Wall Street analysts are on record predicting that a Sprint, T-Mobile merger could result in the loss of up to 30,000 jobs -- potentially more than Sprint even currently employs. From retail operations to middle managers, there's an endless roster of human beings who, sooner or later, will be viewed as redundant. "If approved, this deal would especially hurt consumers seeking lower-cost wireless plans, as the combined company's plans would likely increase while competitors AT&T and Verizon would have even less incentive to lower prices," said Phillip Berenbroick, lawyer for the consumer advocacy group Public Knowledge. "Unless the merging parties can demonstrate clear competitive benefits we have yet to see, we will urge the Department of Justice and the FCC to reject this deal."

AT&T

AT&T, Verizon Under US Investigation For Collusion To Lock In Customers (nytimes.com) 39

bongey writes: AT&T and Verizon are currently under investigation for colluding with the GSMA standards group to thwart eSIM technology and hinder consumers from easily switching wireless carriers. eSIM technology lets people remotely switch wireless providers without having to insert a new SIM card into a device. According to The New York Times, the two companies "face accusations that they colluded with the GSMA to try to establish standards that would allow them to lock a device to their network even if it had eSIM technology." The Justice Department opened the investigation roughly five months ago after at least one device maker and one wireless carrier filed formal complaints. Compare cell plans at Wirefly to see the current plans being offered by AT&T and Verizon.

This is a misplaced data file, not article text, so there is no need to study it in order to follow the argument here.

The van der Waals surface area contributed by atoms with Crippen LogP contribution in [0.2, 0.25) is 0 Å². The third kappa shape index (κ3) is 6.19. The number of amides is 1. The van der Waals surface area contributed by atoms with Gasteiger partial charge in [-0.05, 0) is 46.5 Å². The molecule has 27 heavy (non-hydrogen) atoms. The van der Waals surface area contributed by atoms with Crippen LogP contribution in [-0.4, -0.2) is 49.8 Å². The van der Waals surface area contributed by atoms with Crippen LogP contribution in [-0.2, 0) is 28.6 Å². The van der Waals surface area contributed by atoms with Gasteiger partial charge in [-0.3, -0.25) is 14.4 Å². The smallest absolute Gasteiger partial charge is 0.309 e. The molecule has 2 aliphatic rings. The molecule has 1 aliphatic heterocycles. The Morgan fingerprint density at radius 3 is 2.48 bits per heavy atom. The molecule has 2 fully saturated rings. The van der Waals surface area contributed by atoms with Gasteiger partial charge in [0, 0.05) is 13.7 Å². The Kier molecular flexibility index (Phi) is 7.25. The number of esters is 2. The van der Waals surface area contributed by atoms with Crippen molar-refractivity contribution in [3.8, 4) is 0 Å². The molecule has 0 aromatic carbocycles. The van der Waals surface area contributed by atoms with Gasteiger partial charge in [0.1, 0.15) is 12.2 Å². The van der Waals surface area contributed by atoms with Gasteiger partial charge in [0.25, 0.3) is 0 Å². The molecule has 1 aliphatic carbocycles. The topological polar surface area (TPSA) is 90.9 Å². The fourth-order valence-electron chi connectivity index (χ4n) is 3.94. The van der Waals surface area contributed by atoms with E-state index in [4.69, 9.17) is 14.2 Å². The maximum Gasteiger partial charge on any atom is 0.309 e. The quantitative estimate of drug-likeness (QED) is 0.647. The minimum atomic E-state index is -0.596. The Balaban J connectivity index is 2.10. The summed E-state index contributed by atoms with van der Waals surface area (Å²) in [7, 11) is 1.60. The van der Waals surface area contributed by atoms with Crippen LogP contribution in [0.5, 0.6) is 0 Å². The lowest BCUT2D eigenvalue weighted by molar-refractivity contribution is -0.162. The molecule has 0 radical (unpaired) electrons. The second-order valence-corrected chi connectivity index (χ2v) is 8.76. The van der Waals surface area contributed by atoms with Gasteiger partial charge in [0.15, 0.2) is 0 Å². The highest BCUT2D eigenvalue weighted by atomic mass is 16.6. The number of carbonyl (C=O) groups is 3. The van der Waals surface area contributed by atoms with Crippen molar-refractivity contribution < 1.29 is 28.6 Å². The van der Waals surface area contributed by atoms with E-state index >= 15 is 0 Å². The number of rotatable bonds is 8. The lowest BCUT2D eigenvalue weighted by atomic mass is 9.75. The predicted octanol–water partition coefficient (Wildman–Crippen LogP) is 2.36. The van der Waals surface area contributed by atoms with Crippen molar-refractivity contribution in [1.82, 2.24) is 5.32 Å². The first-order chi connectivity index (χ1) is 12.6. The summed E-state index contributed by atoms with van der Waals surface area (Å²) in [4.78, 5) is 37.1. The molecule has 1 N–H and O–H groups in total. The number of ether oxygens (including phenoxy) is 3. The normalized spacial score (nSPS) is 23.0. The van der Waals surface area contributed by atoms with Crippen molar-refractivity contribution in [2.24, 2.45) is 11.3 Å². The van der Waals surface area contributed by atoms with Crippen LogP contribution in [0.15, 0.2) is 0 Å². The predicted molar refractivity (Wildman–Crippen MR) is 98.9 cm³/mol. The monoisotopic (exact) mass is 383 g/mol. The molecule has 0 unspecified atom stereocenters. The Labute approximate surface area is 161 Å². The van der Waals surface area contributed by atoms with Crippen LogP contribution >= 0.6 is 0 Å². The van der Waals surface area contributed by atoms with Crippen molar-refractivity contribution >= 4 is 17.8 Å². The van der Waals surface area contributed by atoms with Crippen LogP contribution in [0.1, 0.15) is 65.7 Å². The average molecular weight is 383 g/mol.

Businesses

California Bill Would Restore, Strengthen Net Neutrality Protections (mercurynews.com) 83

An anonymous reader quotes a report from The Mercury News: With the FCC order to repeal net neutrality rules set to take effect next week, a bill that would restore those regulations in California will get its first hearing Tuesday (Warning: source may be paywalled; alternative source). SB 822, written by State Sen. Scott D. Wiener, D-San Francisco, is backed by big names including Tom Wheeler, the Obama-appointed former Federal Communications Commission chairman who wrote the 2015 Open Internet Order. Wheeler is joined by former FCC commissioners Michael Copps and Gloria Tristani in advocating for SB 822, which would in some ways be stronger than the net neutrality rules put in place under President Obama's administration after more than a decade of legal and political wrangling. Those rules required equal treatment of all internet traffic, and prohibited the establishment of internet slow and fast lanes. Wiener's bill would also prohibit "zero rating," in which internet providers exempt certain content, sites and services from data caps. In addition, it would prohibit public agencies in the state from signing contracts with ISPs that violate net neutrality principles, and call for internet service providers to be transparent about their practices and offerings.
Privacy

Comcast, AT&T, Verizon Pose a Greater Surveillance Risk Than Facebook (theguardian.com) 65